Julián Castro was first elected to San Antonio City Council at the age of 26. He was elected Mayor in 2009, serving until 2014. As Mayor, Julián Castro led San Antonio’s original visioning process in 2010 and oversaw the formation of SA2020 as an independent nonprofit. He also led the effort to launch and fund Pre-K 4 SA through a sales tax increase, which was approved by voters in 2012 and again in 2020. In 2014, he was appointed as Secretary of Housing and Urban Development by President Barack Obama. Castro published his memoir, An Unlikely Journey: Waking Up from My American Dream, in 2018 and today is a political commentator on MSNBC and NBC News.
Daryl oversees AFRE’s strategic communications for narrative change, including media training and media relations support to amplify Fellows’ voices and bring greater attention to their work. Prior to joining AFRE, Daryl was a vice president at BerlinRosen, where he led strategic arts, media and culture campaigns to advance racial equity for non-profits, international foundations and cultural institutions. He also worked in public relations for the Council of Fashion Designers of American (CFDA) and was the Director of Media and Community Partnerships with the Gay and Lesbian Alliance Against Defamation (GLAAD).
Kiran is the Executive Director of SA2020 and a Senior Atlantic Fellow for Racial Equity.
Data is only as helpful as the critical questions we’re able to ask of it and the change we’re able to then affect. How does a shared vision help us ask the most critical questions? What does the latest community data tell us that’s new? What do we already know that we don’t need more data to prove? How can this information be used to shape public policy that gets us closer to the shared vision?
With Jennifer Tran, Councilwoman Teri Castillo, and Chandra Villanueva
While philanthropy has increasingly recognized racial inequities, institutional grant-making often reinforces unsustainable power dynamics. What examples exist today of philanthropy that redistributes wealth, builds trust with communities, and ultimately contributes to systems change? How might a shared vision guide this reimagination to reality? Who might be the evaluator of its progress and how?
With Carlos Rojas Álvarez and Laura Cabanilla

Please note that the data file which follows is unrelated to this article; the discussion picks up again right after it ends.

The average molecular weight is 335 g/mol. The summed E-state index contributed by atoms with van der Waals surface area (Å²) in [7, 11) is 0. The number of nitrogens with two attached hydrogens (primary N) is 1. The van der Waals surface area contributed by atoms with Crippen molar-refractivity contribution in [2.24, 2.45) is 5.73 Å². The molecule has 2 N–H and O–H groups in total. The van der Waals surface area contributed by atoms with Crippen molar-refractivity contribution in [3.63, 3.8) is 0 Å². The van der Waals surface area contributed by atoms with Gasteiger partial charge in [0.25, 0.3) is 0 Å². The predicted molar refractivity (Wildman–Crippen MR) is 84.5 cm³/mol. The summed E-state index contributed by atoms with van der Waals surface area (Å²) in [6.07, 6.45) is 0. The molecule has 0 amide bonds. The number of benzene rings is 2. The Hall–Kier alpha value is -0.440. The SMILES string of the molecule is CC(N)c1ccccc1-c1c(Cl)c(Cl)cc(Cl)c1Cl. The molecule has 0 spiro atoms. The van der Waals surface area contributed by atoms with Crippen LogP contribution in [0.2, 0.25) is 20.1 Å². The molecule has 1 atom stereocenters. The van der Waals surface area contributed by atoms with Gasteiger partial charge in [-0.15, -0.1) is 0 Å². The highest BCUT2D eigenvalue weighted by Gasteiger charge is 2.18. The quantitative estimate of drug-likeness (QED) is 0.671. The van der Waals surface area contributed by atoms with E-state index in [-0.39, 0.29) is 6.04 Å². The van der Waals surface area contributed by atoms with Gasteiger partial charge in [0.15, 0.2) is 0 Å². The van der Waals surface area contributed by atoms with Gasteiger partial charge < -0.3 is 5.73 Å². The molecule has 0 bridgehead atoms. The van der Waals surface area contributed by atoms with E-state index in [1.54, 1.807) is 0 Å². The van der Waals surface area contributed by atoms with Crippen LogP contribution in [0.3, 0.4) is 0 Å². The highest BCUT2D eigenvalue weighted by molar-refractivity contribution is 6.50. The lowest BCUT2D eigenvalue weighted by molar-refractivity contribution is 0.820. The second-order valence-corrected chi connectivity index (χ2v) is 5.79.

The way we talk about problems shapes how we think about possible solutions. How can a shared vision help us talk about racial inequities with greater responsibility and more depth? What dominant narratives work against our desire for a visionary future? What is narrative change work and why does it matter?
With Anika Fassia, Julián Castro, and Daryl Hannah
This year, The Collective is made up of three virtual conversations, taking place across three days. These will each take place at lunchtime, from 12:00 pm to 1:00 pm.
Nope! Ticketholders will have access to the recorded conversations through March 2023. That means you can catch a conversation later if you’re not able to join live or return to it again after The Collective ends.
After you purchase your ticket, you’ll receive an email with access information for the live conversations by January 24th. Recorded conversations will be sent after the live session.
Tickets are on sale now through Eventbrite.
To make our events as accessible as possible, SA2020 offers three ticket options. Each level provides the same access and perks.
Each ticket includes access to all three conversations (live and recorded), a $20 Favor Delivery credit to enjoy lunch from a local eatery during The Collective, and a curated playlist by Bonnie Cisneros—AKA DJ Despeinada—complementing the themes of the conversations.
Yes. We’re glad to offer ASL interpretation for each conversation, in partnership with Alamo Colleges. The live transcription feature will be also enabled during the conversations.
1 opportunity available
3 opportunities available
Unlimited opportunities available